The atmosphere of hope and aspirations for freedom and independence that prevailed among the Muslims of the subcontinent in 1947 equally resonated in the Indian Illegally Occupied Jammu and Kashmir. Little did they know that Kashmiris would be cheated and these dreams and aspirations would be viciously snatched from them, subjecting generations of Kashmiris to brutal repression at the hands of brutal Indian occupation.

India should know that injustice is never immortal, and the dawn of freedom and the right to self-determination promised to the Kashmiris by the United Nations Security Council cannot be indefinitely delayed.

This tale of misery can be traced back to 26 October 1947 when Maharaja Hari Singh signed the accession document with India, marking the start of unending trouble in the region of Jammu and Kashmir. Following this dubious accession, on 27th October, India landed its troops on the territory of Jammu and Kashmir, which has since been observed as Black day not only in Illegally Indian Occupied Jammu and Kashmir but around the world by expatriate Kashmiri community and in Pakistan. In September 1947, hardly 25 days before the creation of Pakistan, the Kashmiri people in Srinagar passed a resolution sending a clear message to India and the world that Kashmiris did not want to live with India.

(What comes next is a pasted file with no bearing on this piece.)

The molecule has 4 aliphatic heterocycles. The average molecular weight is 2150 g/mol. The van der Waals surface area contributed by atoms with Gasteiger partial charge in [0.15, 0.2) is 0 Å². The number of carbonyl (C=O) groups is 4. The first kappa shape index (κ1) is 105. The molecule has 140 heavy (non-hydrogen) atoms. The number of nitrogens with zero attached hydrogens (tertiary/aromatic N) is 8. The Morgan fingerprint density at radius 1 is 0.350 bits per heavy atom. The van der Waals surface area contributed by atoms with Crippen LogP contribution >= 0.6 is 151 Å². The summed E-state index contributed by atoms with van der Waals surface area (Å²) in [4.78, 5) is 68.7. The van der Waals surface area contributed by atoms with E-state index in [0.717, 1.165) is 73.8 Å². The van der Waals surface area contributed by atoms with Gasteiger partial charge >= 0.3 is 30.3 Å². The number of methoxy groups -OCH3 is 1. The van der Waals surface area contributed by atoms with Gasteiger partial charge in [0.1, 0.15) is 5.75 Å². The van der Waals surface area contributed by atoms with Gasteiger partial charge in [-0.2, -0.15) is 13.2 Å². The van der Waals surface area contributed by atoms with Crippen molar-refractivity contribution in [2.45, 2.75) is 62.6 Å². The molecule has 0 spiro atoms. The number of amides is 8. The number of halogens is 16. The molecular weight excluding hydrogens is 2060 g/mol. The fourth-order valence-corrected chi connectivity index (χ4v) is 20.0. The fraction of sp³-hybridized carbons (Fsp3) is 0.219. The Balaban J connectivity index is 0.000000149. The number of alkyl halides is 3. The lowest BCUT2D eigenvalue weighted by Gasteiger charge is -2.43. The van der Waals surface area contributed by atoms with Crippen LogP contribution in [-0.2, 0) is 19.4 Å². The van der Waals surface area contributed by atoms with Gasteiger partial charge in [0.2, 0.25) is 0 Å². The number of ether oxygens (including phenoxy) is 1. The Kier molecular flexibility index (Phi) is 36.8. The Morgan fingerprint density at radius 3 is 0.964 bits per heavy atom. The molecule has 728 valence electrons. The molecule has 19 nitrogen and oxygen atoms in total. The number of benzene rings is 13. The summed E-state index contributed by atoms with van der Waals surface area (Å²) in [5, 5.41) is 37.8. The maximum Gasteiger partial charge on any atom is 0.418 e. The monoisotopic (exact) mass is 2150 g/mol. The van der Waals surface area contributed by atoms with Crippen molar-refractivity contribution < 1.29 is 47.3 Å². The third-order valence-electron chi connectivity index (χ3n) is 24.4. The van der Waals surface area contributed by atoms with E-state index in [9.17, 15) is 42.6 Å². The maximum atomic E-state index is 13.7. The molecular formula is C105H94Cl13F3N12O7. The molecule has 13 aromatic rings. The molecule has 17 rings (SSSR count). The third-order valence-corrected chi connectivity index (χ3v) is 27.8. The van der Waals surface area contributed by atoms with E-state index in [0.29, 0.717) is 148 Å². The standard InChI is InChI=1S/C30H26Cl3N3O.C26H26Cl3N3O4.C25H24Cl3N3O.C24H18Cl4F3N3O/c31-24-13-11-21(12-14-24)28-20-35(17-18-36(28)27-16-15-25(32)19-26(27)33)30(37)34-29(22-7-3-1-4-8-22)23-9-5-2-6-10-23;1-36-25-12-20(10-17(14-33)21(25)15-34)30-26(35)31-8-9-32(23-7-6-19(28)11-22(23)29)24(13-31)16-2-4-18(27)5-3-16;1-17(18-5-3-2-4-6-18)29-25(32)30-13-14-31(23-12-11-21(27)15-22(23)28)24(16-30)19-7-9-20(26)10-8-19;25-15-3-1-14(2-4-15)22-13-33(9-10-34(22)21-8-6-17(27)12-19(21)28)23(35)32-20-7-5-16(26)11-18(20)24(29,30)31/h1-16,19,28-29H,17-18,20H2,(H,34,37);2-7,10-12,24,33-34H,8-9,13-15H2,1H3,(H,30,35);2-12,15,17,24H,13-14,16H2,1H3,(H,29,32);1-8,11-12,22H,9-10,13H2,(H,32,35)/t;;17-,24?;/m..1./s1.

According to the Indian Independence Act, the accession of states to one or other of the new Dominions was left to the discretion of the rulers. The basic principle of accession was that the leader of the state would decide the fate of the state. But it was also recognized that the ruler’s decision should be qualified by the geographical contiguity of the states to the successor Dominion and its communal composition.

India had justified her annexation of both Junagadh and Hyderabad because their inhabitants desired to join the Indian Union even though the ruler of Junagadh formally signed the instrument of accession in favor of Pakistan. Unfortunately, the same principle was not applied in the case of Jammu and Kashmir. The right to decide their future through an internationally supervised referendum, as promised openly by both Mountbatten and Nehru, was, however, denied to the people of Kashmir.